"The former regime had no formal written strategy or plans for the revival of WMD after the sanctions."
-U.S. weapons inspection report on Iraq, October 2004
We have been flimflammed, bamboozled, hoodwinked, suckered, conned and made fools of.
The embarrassment we can live with. The flag-draped caskets of more than 1,000 troops and beheadings of civilian contractors will take some getting used to.
The Bush administration selectively parceled to the public prewar intelligence about Iraq's weapons capability. That's the conclusion drawn since recent reports challenged the motivation behind the policy of pre-emption initiated in Iraq.
A congressional inquiry into the war hoax should be welcomed. Yet, with the election so close, that's as unlikely to happen as an admission of error.
What the administration did may not be a criminal offense; however, the way it has misled the public and sacrificed the lives of our brave troops should at the least be an impeachable one.
What Sen. Patrick Leahy once said of his colleagues' silence over Halliburton's fuzzy math in Iraq applies to the conflict overall. The Vermont Democrat said in June, "This is the same Congress that during the Clinton administration would have five new investigations started by midday Monday, and just add to them all week long. Now they won't hold hearings, no matter what it is ... they just refuse to hold hearings, but of course they should."
Indeed there should be hearings before the election. Wouldn't that make for a real October surprise if Congress showed some bipartisan backbone and got to it right away?
There's no end to the administration's spin. Any contradiction of policy becomes an affirmation.
"Much of the accumulated body of our intelligence was wrong and we must find out why," President Bush said last week as though he were some unaffected party.
The Iraq Survey Group's recent report of Saddam Hussein's weapons program and of post-Saddam Iraq confirms earlier reports. What the public hears now may be new, but it's not new to the White House.
In his book "Plan of Attack," Washington Post journalist Bob Woodward told of a 15-point memo that Defense Secretary Donald Rumsfeld presented to the president. "The following is an illustrative list of the types of problems that could result from a conflict with Iraq. It's offered simply as a checklist so that they are part of our deliberations," Woodward wrote, citing the memo.
Among the 15: "There could be higher than expected collateral damage," "Iraq could successfully best the U.S. in public relations and persuade the world that it was a war against Muslims," and "Fortress Baghdad could prove to be long and unpleasant for all."
Later, Rumsfeld would characterize U.S. troops as "fungible." This administration shows a glaring insensitivity as it furthers its foreign-policy objectives.
Scenarios were presented to the president in the classified National Intelligence Estimates. Until recently, the administration kept a tight lid on those findings. But even these were brushed aside.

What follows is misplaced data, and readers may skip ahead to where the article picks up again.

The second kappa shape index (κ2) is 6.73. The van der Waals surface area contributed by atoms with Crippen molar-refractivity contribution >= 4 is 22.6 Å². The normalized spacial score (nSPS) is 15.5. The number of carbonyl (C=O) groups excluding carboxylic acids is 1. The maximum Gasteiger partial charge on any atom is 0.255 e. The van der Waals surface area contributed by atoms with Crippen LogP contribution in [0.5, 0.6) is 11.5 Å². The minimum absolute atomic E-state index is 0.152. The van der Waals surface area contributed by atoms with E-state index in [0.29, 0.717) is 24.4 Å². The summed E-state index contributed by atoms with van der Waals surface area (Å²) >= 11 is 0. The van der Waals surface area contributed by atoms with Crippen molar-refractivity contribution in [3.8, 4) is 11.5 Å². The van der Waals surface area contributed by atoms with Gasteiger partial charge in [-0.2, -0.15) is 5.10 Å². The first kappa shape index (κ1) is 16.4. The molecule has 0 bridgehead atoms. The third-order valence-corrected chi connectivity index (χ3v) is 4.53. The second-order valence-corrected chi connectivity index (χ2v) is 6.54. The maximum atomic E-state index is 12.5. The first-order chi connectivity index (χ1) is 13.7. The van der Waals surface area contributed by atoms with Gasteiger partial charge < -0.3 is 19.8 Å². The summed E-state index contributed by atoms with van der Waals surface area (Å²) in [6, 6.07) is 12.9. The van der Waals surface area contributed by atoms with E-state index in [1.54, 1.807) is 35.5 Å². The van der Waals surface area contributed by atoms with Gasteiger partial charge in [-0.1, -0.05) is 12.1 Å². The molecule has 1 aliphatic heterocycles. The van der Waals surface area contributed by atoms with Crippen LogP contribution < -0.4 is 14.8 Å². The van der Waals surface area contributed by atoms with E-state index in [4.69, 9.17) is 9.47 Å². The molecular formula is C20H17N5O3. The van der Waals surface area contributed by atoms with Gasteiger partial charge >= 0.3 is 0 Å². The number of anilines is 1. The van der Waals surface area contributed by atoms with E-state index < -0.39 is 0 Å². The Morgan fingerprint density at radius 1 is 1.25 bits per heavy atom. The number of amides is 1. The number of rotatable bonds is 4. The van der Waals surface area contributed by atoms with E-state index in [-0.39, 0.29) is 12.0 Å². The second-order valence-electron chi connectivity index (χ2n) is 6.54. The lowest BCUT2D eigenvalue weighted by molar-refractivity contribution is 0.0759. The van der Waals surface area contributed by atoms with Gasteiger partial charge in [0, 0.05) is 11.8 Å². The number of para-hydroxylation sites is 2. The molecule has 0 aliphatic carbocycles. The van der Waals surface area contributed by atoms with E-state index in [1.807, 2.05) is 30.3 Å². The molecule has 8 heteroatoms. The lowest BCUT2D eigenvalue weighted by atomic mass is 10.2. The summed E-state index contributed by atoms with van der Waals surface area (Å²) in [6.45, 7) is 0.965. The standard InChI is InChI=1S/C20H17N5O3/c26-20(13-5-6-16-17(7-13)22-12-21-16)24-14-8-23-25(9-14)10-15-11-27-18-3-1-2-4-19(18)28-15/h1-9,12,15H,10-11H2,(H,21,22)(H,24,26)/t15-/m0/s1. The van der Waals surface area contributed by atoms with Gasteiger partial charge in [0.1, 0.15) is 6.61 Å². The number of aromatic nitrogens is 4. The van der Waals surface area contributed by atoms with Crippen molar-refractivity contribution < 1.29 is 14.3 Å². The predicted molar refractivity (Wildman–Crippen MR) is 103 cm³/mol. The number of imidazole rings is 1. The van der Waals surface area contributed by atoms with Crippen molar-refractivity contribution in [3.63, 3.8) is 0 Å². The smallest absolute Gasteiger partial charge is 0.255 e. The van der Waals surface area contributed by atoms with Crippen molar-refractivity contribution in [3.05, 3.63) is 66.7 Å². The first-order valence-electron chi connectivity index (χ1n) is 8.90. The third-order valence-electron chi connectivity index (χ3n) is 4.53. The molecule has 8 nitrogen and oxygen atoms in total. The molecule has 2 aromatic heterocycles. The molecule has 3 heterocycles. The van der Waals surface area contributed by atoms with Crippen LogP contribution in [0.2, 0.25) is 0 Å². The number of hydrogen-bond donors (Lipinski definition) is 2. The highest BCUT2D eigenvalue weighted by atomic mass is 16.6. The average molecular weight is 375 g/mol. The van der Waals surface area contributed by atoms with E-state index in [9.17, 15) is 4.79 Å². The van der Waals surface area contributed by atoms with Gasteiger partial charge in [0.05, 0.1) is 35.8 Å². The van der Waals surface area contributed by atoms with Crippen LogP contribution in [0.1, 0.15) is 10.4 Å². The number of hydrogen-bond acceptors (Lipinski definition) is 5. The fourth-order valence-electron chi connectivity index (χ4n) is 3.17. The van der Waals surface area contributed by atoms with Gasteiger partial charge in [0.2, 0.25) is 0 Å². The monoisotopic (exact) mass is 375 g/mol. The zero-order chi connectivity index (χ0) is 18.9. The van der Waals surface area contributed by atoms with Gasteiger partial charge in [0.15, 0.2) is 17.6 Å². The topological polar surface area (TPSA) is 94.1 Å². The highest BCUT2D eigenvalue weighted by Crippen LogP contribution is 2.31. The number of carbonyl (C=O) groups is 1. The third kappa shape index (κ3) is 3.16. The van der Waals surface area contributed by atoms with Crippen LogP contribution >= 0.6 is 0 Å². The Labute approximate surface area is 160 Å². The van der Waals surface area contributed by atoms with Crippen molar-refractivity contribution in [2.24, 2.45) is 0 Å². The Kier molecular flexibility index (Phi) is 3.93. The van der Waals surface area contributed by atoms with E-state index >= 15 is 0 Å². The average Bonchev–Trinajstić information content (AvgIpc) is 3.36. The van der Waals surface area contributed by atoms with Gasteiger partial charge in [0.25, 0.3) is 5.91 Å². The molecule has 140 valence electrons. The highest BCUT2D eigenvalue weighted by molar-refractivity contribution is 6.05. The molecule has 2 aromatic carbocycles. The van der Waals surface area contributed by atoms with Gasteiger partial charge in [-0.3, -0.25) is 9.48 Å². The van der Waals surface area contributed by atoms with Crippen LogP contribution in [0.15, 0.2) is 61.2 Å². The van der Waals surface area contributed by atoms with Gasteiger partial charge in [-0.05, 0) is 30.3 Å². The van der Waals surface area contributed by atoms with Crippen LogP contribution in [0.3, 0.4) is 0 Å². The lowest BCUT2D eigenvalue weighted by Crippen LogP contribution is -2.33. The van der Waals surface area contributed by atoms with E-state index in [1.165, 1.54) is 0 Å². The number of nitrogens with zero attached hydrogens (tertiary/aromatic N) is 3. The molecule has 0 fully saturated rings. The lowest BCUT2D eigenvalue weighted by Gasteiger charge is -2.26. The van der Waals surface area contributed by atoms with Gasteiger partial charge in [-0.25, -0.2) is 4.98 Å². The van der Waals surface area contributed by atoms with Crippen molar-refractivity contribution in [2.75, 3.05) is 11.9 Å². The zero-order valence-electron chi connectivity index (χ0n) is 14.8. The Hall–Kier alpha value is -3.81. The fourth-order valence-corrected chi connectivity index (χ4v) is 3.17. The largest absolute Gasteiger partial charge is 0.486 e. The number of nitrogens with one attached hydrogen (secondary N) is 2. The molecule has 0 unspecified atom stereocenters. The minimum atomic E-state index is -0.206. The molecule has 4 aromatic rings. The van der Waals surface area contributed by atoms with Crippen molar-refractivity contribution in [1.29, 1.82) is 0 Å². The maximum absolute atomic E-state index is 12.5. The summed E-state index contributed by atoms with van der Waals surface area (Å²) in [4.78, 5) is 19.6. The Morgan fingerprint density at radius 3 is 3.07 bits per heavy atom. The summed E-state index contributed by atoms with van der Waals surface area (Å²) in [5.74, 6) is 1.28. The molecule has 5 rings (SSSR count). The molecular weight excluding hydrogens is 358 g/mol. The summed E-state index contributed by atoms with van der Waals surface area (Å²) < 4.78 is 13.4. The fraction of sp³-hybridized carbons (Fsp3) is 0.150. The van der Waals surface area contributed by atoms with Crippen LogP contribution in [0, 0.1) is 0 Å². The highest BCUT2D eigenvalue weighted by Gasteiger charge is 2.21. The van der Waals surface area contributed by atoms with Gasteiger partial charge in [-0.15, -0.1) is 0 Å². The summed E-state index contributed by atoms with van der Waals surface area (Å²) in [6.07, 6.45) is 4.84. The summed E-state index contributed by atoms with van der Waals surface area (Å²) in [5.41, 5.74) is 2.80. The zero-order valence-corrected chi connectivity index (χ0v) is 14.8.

Of the 2000 National Intelligence Estimate, Woodward wrote, "The CIA had never declared categorically that it believed Saddam possesses weapons of mass destruction."
This finding was reconfirmed in weapons' inspector Charles Duelfer's post-Saddam report and in his testimony last week before the Senate Armed Services Committee. Bush and Vice President Dick Cheney dismissed or distorted those findings, too.
In August 2002, Cheney said, "Simply stated, there is no doubt that Saddam Hussein now has weapons of mass destruction. There is no doubt he is amassing them to use against our friends, against our allies and against us."
Simply stated, Cheney was wrong. He has also said, "On the 9-11 question, we've never had confirmation one way or anther."
This ambiguity, often repeated with a knowing glance, led people to believe there was an Osama bin Laden-Saddam link. Yet, the Sept. 11 commission found no evidence of a "cooperative or corroborative relationship." While bin Laden sought Iraq's help in 1994, "Iraq apparently never responded."
Standing before a "Mission Accomplished" banner aboard the USS Abraham Lincoln, President Bush spoke of removing "an al-Qaida ally."
He also has said, "The reason I keep insisting that there was a relationship between Iraq and al-Qaida is because there was a relationship."
When it comes to addressing all the dishonesty it's hard to know where to start, to paraphrase Cheney at last week's debate against Sen. John Edwards.
The arrogance of power is so disarming.
After the Senate passed the National Intelligence Reform Bill last week, Sen. Carl Levin said: "Administration statements leading up to the war were unqualified, unconditional and certain. The qualifications and more cautious words in intelligence community reports, estimates and findings on these subjects were ignored."
The Michigan Democrat added, "The intelligence community also shaped the intelligence to reflect and support the certainty of the administration's public statements. The scope and seriousness of this manipulation of intelligence to serve policy goals cannot be overstated. We are paying a heavy price for those distortions."
2004 Knight Ridder